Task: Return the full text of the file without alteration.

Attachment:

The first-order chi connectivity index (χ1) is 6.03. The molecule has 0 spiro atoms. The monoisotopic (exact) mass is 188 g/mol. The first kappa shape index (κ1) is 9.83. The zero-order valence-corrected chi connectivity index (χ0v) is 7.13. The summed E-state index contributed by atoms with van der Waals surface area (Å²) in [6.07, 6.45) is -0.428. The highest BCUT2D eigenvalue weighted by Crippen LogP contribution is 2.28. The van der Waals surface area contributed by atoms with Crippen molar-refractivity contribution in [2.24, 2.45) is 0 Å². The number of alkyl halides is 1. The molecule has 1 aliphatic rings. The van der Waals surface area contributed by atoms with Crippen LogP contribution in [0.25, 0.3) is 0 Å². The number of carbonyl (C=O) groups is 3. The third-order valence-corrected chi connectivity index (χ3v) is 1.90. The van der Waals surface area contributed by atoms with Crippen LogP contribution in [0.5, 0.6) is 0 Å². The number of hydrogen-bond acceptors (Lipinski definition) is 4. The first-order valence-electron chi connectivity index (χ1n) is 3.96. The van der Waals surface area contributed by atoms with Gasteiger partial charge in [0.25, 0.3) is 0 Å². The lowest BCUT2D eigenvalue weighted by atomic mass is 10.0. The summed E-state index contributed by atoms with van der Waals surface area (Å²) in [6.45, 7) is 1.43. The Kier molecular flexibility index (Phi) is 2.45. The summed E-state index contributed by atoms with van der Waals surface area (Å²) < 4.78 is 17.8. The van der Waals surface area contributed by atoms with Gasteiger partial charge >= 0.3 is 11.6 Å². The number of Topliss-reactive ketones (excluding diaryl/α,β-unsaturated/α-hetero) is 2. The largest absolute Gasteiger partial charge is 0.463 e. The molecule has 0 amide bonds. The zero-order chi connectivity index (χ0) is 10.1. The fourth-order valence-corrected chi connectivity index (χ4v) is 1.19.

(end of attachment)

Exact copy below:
The first-order chi connectivity index (χ1) is 6.03. The molecule has 0 spiro atoms. The monoisotopic (exact) mass is 188 g/mol. The first kappa shape index (κ1) is 9.83. The zero-order valence-corrected chi connectivity index (χ0v) is 7.13. The summed E-state index contributed by atoms with van der Waals surface area (Å²) in [6.07, 6.45) is -0.428. The highest BCUT2D eigenvalue weighted by Crippen LogP contribution is 2.28. The van der Waals surface area contributed by atoms with Crippen molar-refractivity contribution in [2.24, 2.45) is 0 Å². The number of alkyl halides is 1. The molecule has 1 aliphatic rings. The van der Waals surface area contributed by atoms with Crippen LogP contribution in [0.25, 0.3) is 0 Å². The number of carbonyl (C=O) groups is 3. The third-order valence-corrected chi connectivity index (χ3v) is 1.90. The van der Waals surface area contributed by atoms with Crippen LogP contribution in [0.5, 0.6) is 0 Å². The number of hydrogen-bond acceptors (Lipinski definition) is 4. The first-order valence-electron chi connectivity index (χ1n) is 3.96. The van der Waals surface area contributed by atoms with Gasteiger partial charge in [0.25, 0.3) is 0 Å². The lowest BCUT2D eigenvalue weighted by atomic mass is 10.0. The summed E-state index contributed by atoms with van der Waals surface area (Å²) in [6.45, 7) is 1.43. The Kier molecular flexibility index (Phi) is 2.45. The summed E-state index contributed by atoms with van der Waals surface area (Å²) < 4.78 is 17.8. The van der Waals surface area contributed by atoms with Gasteiger partial charge >= 0.3 is 11.6 Å². The number of Topliss-reactive ketones (excluding diaryl/α,β-unsaturated/α-hetero) is 2. The largest absolute Gasteiger partial charge is 0.463 e. The molecule has 0 amide bonds. The zero-order chi connectivity index (χ0) is 10.1. The fourth-order valence-corrected chi connectivity index (χ4v) is 1.19.